There really is no nice or easy way to say it, but there will be times that your baby just cries.  You go through the checklist in your head – Okay, the baby isn’t hungry, wet, too cold or too hot, doesn’t have a fever  – but still your little one is crying.  Like any new parent, I probably made unnecessary calls to the pediatrician wondering if there was something wrong that was making my baby cry.  After all, newborns can’t talk yet, so how would I know if my baby’s appendix was bursting or something?!  (Which is actually a real concern I had)  And just like every nurse, mother, and grandmother told me, sometimes they just cry.  Don’t ignore your instincts, though.  If you really think something is wrong, then please call your doctor.  But do know, that even if you’ve tried everything and your baby is still crying, it’s okay.

Foolproof method

Foolproof method

3. Now is The Time to be Selfish

As I’ve said in posts before, my tendency to be stubborn and even a tad prideful when it comes to dealing with Lupus and a connective tissue disorder has never had a good outcome.  Sometimes if I bend over, my hip dislocates.  Sometimes during a flare-up, my joints are so stiff it hurts to sit in one position for too long.  And as I’ve also said in previous posts, once a baby enters the picture, don’t turn down help.  So with a new baby in the picture, now more than ever is the time to accept any and every offer you get.  Whether someone offers to come over and watch the baby for an hour so you can sleep or someone wants to bring you dinner, SAY YES!  You won’t regret it.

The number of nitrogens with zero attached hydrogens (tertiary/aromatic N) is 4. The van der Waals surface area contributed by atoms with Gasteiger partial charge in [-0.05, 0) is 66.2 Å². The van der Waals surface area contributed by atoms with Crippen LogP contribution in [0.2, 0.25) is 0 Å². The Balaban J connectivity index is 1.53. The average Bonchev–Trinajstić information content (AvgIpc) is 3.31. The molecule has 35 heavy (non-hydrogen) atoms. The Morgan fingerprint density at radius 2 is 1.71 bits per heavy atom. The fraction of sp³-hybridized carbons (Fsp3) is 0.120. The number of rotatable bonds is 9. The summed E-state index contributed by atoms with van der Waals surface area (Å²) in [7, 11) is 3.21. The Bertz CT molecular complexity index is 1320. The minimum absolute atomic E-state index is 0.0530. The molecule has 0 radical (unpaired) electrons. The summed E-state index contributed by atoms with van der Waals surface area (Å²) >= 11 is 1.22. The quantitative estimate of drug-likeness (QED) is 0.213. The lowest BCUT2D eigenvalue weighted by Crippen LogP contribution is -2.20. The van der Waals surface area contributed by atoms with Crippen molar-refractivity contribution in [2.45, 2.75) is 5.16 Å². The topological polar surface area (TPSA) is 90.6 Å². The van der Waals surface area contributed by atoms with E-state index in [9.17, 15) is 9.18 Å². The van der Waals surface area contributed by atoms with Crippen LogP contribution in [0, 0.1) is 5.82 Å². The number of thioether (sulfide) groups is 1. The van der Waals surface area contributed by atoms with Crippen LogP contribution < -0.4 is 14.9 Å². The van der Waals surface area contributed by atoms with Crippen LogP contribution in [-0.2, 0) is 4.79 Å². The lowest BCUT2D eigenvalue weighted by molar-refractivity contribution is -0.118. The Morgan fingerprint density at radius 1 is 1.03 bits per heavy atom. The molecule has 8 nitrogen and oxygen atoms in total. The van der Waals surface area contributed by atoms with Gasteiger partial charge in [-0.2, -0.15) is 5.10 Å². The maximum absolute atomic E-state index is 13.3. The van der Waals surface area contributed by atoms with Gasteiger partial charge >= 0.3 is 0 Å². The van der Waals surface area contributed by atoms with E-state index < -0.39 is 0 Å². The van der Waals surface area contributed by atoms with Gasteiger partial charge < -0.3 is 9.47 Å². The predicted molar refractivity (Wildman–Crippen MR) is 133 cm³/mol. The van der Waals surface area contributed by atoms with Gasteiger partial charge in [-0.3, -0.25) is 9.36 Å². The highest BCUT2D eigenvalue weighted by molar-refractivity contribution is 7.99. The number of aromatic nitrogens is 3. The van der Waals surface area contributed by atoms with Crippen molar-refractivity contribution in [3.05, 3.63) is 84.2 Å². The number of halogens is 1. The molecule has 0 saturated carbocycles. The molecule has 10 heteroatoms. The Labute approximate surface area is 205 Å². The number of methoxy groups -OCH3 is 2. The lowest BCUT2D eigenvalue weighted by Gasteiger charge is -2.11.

Why, yes, I will take that sandwich